That's what we call a dress rehearsal. It's the opening night of Sweet Charity at 2nd Street Theatre and it's a full house in the tiny theater. As a Second Street Theatre virgin I am surprised by how small the theater really is. While some would call this an "intimate" setting, I am more concerned that if there is a fire, or if this happens to be a sort of Cats-like production where the cast interacts with the audience, I won't be able to get out of the theater fast enough and will therefore either die in the flames or be arrested for punching an overzealous actor. The show could not start soon enough. As the show tunes crank out of the sound system, the lights shine on a young couple standing by the left edge of the stage.
Sweet Charity tells the story of a young woman named Charity Hope Valentine who works at a dance hall in New York City as a sort of dance partner for hire. The play begins with Charity being pushed into Central Park Lake by her boyfriend. Charity later meets Oscar Lindquist, a nerdy tax accountant. The two fall madly in love until Oscar learns of Charity's occupation as a dance hall hostess. The play ends with Charity again being pushed into Central Park Lake by Oscar and then emerging (presumably with hepatitis or some other water-borne disease by this point) optimistic that she will some day find love and get away from the dance hall. The musical numbers include hits like "Big Spender" and "If My Friends Could See Me Now."
The lead role of Charity is played, and played well, by Vanessa Farnsworth, whose take on Charity is believable, spunky and unusually funny. Farnsworth commanded attention in each scene - even when she was in the background, in a movie star's hotel room closet guzzling a beer. Another standout was Jolie Miller who played Nickie, Charity's fellow dance hall coworker. Miller not only had the strongest singing voice in the cast, but also the gift of comedic timing and often stole the scene with her one-liners. Dance hall owner Helga, played by Lori White (who also moonlighted as a hippie in one scene) was hilarious and remained completely in character, even during song.
The most entertaining scene in the entire play did not include the lead characters. Charity and Oscar stood on the sideline at a Rhythm of Life Church while the cast sang, danced and acted realistically stoned to the song "Rhythm of Life." Gail Bartley's costuming for this scene was a perfect blend of '60s swinger and hippie styling.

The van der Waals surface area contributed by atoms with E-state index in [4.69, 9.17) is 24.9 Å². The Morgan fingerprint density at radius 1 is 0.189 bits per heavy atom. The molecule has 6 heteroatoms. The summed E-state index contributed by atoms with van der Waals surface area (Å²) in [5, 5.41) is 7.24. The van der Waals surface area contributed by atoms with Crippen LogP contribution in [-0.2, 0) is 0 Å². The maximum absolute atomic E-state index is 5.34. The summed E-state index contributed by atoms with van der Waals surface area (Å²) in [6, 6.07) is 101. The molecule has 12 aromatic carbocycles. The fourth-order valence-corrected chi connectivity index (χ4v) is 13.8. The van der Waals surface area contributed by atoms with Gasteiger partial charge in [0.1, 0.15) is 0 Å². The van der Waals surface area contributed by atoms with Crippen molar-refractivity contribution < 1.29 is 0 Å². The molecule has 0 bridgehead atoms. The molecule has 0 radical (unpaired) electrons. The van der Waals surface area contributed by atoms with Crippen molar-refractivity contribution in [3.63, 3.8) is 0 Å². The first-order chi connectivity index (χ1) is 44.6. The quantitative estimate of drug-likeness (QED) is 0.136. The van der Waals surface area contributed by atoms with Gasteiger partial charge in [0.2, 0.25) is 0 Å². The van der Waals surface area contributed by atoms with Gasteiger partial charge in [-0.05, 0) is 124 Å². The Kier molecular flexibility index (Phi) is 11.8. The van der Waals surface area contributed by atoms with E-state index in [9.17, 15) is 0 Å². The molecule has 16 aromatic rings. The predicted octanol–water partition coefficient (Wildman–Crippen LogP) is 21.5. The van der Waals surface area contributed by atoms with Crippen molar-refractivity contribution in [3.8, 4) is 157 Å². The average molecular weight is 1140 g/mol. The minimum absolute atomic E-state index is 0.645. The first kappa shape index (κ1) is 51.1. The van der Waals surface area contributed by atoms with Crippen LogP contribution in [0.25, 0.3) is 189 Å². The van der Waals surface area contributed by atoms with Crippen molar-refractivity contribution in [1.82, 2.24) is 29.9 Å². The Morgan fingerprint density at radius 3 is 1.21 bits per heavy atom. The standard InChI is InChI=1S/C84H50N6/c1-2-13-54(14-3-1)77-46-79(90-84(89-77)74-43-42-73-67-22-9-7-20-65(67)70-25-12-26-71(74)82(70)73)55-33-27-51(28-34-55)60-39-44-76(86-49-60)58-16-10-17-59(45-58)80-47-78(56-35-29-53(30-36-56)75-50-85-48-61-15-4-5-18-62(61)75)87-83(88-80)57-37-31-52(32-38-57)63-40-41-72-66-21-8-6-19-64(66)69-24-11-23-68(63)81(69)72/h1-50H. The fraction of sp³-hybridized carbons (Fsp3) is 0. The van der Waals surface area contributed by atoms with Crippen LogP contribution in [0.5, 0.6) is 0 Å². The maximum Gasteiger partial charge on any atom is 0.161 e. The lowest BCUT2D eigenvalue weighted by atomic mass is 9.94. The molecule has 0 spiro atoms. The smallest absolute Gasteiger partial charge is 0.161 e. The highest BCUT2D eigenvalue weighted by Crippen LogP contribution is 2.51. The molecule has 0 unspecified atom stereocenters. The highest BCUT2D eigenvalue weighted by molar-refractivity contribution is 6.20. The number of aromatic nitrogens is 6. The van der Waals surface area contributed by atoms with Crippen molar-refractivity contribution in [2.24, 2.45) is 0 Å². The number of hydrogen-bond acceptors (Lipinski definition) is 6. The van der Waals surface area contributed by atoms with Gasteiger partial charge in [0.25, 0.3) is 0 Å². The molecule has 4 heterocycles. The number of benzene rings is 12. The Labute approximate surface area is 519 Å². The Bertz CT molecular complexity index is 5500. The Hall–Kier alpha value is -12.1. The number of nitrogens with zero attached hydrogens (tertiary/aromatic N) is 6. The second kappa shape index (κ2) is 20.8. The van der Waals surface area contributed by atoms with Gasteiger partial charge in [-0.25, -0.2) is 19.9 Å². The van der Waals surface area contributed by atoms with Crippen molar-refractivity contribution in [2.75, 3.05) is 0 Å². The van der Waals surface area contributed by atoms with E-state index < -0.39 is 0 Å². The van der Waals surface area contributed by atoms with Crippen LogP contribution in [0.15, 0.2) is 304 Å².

The male leads had good acting chops, but their singing disappointed. Brad Knowles is convincing as Oscar, especially when he is trapped in an elevator suffering from a claustrophobic attack and Nathan Wegner bravely attempted an unidentifiable accent that by my best guess was meant to be Italian as movie star Vittorio Vidal.
The set design was remarkably ingenious considering how tiny the actual performance area was. Who knew you could turn New York City construction scaffolding into a hotel room closet and a hippie church pulpit? Unfortunately, the entire cast was hindered by glitches with the sound. The music was too early, too late or wrong in almost every scene. Obviously, this is an easy fix and can be chalked up to opening night inexperience.
For those who have never been to 2nd Street Theatre, here are some facts you should know: First, 2nd Street Theatre is not actually on Second Street. It's on Lafayette. Secondly, they have some kick-ass desserts. So good you contemplate smuggling them out in your purse. Finally, when they put on a production like Sweet Charity, you should go. Even though musicals are notoriously difficult for community theater, this cast delivers.
8pm Wednesdays-Saturdays, 3pm Sundays, May 29-June 28. 2nd Street Theater, 220 NE Lafayette Ave. 312-9626. $21, $18/students & seniors (62 & up).